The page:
Martin Sparey discusses why it isn’t always the largest revenues that drive the most coverage in the cloud infrastructure space.
For years, it was a popular tale we told each other at every conference. “Businesses will move to the cloud”, “everyone is planning digital transformation”, “tech will change the way we do business”. Yet cloud-powered business isn’t just a popular topic for whitepapers anymore. It’s here. And it’s been here for the best part of a year now.
2020 saw AWS continue to dominate the cloud market. Gartner said it occupied nearly half of the reported infrastructure-as-a-service revenues in its latest report (equating to nearly $20bn, sure). That market dominance was reflected in its UK earned media share of voice, too, as the below indicates:
While AWS is the clear market and media leader, this pie chart indicates market-share alone isn’t a guaranteed driver of media traction. While Gartner reports Google Cloud to occupy just 5.3% of the infrastructure-as-a-service revenues, it is mentioned in a fifth (20%) of all cloud coverage. Conversely, Alibaba’s sales represent nearly a tenth of the market and the brand occupies just 2% of competitive media coverage.
So how has Google Cloud driven media coverage volumes that represent four times its market share? Well, put simply. Customers. Google Cloud punches far above its weight in terms of the volume, quality and brand influence of its customer stories – announcing deals with or securing high level media spokespeople for briefings with Unilever, Charlotte Tilbury, Auto Trader, Wipro, Lloyd’s Banking Group, World Wildlife Fund (WWF), Box, Etsy and the UK government last year.
While readers of such stories will want to know what’s coming up from a technological perspective, there is clearly still a keenness to learn from industry peers and household names as to how such technology is being deployed now from a use-case perspective – and what impact it’s delivering for an organisation.
COVID-19 has brought the world’s digital transformation forwards even faster than we ever imagined. And with sprawling, evolving, global cloud marketplaces and partner ecosystems, we’re already seeing a glimpse of ‘what comes next’.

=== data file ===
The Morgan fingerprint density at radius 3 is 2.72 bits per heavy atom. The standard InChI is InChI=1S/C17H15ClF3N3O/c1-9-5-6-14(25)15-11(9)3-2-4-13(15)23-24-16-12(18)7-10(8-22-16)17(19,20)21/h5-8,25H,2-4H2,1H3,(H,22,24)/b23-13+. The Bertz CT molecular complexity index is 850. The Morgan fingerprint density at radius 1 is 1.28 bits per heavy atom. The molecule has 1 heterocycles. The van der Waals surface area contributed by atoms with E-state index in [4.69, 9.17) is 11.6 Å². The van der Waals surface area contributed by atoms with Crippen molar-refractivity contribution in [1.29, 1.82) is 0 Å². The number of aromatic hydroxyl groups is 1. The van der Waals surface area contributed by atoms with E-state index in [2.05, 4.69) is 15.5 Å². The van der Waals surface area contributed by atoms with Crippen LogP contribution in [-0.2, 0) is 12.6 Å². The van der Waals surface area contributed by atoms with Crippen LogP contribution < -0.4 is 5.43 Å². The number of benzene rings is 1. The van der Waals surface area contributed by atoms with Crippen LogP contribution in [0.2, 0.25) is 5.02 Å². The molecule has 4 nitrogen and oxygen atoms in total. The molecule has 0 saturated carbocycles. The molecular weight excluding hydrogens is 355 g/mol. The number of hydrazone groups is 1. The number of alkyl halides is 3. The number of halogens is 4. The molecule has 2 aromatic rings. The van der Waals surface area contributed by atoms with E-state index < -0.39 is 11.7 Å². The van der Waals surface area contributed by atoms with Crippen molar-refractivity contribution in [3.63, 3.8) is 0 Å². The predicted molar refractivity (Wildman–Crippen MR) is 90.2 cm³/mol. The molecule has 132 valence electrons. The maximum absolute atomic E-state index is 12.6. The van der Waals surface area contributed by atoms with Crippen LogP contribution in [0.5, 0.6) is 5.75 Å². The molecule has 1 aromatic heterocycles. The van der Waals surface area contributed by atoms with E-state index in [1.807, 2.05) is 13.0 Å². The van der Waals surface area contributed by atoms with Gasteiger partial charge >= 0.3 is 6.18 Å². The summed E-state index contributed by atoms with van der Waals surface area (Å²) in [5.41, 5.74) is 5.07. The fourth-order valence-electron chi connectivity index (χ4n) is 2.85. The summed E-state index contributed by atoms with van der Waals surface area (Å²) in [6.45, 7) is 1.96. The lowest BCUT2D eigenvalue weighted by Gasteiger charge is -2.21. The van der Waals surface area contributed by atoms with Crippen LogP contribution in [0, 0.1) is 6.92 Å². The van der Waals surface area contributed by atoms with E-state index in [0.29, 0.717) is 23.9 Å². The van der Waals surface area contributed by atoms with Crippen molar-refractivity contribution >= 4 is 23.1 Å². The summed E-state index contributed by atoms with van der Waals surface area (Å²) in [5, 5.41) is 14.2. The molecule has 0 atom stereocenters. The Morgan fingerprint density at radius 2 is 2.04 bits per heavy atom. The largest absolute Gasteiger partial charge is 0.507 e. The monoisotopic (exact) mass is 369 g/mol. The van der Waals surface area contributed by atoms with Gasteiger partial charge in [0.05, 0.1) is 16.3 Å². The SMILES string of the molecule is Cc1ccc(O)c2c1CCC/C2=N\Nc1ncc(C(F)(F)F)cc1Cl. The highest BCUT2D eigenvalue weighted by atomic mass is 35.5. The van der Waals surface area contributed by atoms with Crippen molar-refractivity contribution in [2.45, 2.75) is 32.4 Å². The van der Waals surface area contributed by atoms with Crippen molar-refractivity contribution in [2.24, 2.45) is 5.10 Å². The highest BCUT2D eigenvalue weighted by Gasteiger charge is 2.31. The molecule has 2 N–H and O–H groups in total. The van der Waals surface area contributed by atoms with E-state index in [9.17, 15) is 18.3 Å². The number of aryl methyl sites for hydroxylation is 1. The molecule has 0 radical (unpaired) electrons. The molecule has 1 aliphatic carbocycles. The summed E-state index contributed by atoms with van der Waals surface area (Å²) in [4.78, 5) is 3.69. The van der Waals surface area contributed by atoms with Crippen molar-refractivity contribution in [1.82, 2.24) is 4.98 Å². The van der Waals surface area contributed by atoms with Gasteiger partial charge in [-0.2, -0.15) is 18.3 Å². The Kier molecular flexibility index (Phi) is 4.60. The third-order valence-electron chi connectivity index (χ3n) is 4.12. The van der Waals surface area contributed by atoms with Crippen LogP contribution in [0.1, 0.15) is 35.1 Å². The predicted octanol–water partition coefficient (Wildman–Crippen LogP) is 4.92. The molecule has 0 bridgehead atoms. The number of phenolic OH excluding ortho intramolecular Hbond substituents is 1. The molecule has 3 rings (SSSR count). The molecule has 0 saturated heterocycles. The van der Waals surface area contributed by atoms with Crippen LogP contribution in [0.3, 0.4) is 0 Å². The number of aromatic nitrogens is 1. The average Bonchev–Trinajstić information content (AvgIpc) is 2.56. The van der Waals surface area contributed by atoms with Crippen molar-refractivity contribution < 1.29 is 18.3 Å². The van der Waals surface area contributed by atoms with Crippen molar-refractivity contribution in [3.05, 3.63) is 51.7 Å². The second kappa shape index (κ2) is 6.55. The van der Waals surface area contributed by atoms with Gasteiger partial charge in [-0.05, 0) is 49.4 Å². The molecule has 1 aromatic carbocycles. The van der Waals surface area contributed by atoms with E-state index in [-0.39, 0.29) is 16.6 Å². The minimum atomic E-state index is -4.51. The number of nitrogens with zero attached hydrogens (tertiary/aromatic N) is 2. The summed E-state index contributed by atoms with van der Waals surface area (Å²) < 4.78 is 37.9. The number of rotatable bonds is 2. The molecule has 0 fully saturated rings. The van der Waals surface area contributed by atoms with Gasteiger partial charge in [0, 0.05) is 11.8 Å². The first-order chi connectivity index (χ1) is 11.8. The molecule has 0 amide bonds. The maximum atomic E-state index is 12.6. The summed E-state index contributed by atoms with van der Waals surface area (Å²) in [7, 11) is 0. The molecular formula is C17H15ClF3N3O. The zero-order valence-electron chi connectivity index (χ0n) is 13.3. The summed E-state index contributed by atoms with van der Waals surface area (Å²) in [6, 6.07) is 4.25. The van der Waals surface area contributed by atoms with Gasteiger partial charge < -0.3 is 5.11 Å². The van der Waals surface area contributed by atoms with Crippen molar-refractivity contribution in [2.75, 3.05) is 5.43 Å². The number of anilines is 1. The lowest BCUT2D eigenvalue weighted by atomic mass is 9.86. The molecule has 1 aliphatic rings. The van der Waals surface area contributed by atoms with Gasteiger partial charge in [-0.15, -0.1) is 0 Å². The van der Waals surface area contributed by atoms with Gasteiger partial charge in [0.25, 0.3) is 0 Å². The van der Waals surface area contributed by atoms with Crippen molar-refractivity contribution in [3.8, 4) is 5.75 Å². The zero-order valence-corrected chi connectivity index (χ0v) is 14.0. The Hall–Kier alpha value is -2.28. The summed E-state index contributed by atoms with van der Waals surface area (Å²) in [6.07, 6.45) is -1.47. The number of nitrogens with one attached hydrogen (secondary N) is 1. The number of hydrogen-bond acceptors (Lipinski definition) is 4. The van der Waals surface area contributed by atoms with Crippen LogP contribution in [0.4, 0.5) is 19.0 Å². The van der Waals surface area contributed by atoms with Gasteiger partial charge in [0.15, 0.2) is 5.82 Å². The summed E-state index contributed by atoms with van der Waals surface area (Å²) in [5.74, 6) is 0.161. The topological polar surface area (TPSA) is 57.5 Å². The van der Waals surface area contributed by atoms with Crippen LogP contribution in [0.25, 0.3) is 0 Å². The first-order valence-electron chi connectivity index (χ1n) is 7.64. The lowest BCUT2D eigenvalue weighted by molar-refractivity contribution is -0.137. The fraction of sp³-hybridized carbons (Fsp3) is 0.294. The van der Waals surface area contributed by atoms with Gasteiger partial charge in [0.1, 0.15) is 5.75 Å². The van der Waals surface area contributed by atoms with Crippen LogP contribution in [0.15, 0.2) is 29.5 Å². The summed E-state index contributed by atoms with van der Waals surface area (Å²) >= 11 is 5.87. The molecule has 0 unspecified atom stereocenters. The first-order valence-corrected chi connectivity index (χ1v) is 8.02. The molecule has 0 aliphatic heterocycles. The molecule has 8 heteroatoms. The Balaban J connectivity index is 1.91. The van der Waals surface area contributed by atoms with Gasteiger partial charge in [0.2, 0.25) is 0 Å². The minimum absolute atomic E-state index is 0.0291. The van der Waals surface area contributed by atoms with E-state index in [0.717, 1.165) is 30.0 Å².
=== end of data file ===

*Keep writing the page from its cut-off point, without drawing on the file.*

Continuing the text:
But what does come next? (If I really knew, I probably wouldn’t be writing this blog post right now, but let’s put that to one side for just a second.) We can certainly anticipate more cloud investment, resulting in the likes of new cloud-first business models; democratised access to a game-changing new wave of horizontal technologies like ML and AI; faster routes to world-bending innovations we couldn’t have even dreamed of 20 years ago; new skillsets, new attitudes and new ways of working.
We’re going to see more multi- and hybrid-cloud deployments – with enterprises seeking to avoid ‘vendor lock-in’ or reduce the alleged security risks of being reliant on one cloud provider – and press covering the resulting customer use-case stories.
While AWS will still dominate the category, Google Cloud will continue to push its customers to tell its story, further building its credibility in the enterprise hyper-scale space. Alibaba Cloud grew cloud infrastructure sales by 62% in 2019, according to Gartner. Will we see its share of media coverage grow alongside that progress this year? How will Microsoft respond? Where does IBM see itself in this ecosystem?
It’s going to be a compelling race (and that’s before we even consider possible regulatory action affecting Big Tech). Breaking established moulds obviously isn’t a simple task – so rivals looking to close the gap on AWS will need to understand where their true place is in the market, what problems they uniquely solve for customers and how they can effectively differentiate themselves to stakeholders and the broader industry.
If you’re trying to break into a marketplace dominated by legacy players, or you’re seeing your market dominance being encroached by challengers, drop me a line.